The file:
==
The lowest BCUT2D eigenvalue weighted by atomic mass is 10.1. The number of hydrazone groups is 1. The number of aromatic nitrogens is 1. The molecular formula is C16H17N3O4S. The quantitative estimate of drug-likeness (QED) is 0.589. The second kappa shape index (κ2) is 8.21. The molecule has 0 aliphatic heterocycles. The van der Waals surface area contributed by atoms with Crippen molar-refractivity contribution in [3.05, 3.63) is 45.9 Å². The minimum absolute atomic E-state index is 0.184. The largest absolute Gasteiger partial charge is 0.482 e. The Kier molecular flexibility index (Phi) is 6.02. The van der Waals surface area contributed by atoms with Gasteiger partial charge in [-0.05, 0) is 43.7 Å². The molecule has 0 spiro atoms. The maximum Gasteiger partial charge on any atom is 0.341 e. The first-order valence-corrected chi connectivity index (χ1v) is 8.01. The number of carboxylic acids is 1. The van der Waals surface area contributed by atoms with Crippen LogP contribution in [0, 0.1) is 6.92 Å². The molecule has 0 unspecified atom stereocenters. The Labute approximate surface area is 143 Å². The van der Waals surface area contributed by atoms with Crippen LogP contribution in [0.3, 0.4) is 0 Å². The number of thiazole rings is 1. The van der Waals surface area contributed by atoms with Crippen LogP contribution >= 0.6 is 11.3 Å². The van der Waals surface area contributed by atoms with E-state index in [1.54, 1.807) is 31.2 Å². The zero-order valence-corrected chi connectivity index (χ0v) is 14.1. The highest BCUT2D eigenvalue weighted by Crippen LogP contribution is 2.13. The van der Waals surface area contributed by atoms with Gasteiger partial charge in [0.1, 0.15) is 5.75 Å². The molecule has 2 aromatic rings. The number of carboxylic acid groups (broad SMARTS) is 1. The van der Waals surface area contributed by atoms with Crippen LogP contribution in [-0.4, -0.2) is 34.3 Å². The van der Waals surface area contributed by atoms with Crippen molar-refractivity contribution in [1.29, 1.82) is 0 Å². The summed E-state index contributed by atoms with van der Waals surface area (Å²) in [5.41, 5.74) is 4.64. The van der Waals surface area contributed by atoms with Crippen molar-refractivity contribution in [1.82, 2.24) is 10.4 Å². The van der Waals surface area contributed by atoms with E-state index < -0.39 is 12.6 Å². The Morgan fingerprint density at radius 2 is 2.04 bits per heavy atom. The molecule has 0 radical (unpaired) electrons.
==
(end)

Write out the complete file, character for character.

The lowest BCUT2D eigenvalue weighted by atomic mass is 10.1. The number of hydrazone groups is 1. The number of aromatic nitrogens is 1. The molecular formula is C16H17N3O4S. The quantitative estimate of drug-likeness (QED) is 0.589. The second kappa shape index (κ2) is 8.21. The molecule has 0 aliphatic heterocycles. The van der Waals surface area contributed by atoms with Crippen molar-refractivity contribution in [3.05, 3.63) is 45.9 Å². The minimum absolute atomic E-state index is 0.184. The largest absolute Gasteiger partial charge is 0.482 e. The Kier molecular flexibility index (Phi) is 6.02. The van der Waals surface area contributed by atoms with Gasteiger partial charge in [-0.05, 0) is 43.7 Å². The molecule has 0 spiro atoms. The maximum Gasteiger partial charge on any atom is 0.341 e. The first-order valence-corrected chi connectivity index (χ1v) is 8.01. The number of carboxylic acids is 1. The van der Waals surface area contributed by atoms with Crippen LogP contribution in [0, 0.1) is 6.92 Å². The molecule has 0 unspecified atom stereocenters. The Labute approximate surface area is 143 Å². The van der Waals surface area contributed by atoms with Crippen LogP contribution in [0.3, 0.4) is 0 Å². The number of thiazole rings is 1. The van der Waals surface area contributed by atoms with Crippen LogP contribution >= 0.6 is 11.3 Å². The van der Waals surface area contributed by atoms with E-state index in [1.54, 1.807) is 31.2 Å². The zero-order valence-corrected chi connectivity index (χ0v) is 14.1. The highest BCUT2D eigenvalue weighted by Crippen LogP contribution is 2.13. The van der Waals surface area contributed by atoms with Gasteiger partial charge in [0.1, 0.15) is 5.75 Å². The molecule has 2 aromatic rings. The number of carboxylic acid groups (broad SMARTS) is 1. The van der Waals surface area contributed by atoms with Crippen LogP contribution in [-0.4, -0.2) is 34.3 Å². The van der Waals surface area contributed by atoms with Crippen molar-refractivity contribution in [1.29, 1.82) is 0 Å². The summed E-state index contributed by atoms with van der Waals surface area (Å²) in [5.41, 5.74) is 4.64. The van der Waals surface area contributed by atoms with Crippen molar-refractivity contribution in [1.82, 2.24) is 10.4 Å². The van der Waals surface area contributed by atoms with E-state index < -0.39 is 12.6 Å². The Morgan fingerprint density at radius 2 is 2.04 bits per heavy atom. The molecule has 0 radical (unpaired) electrons.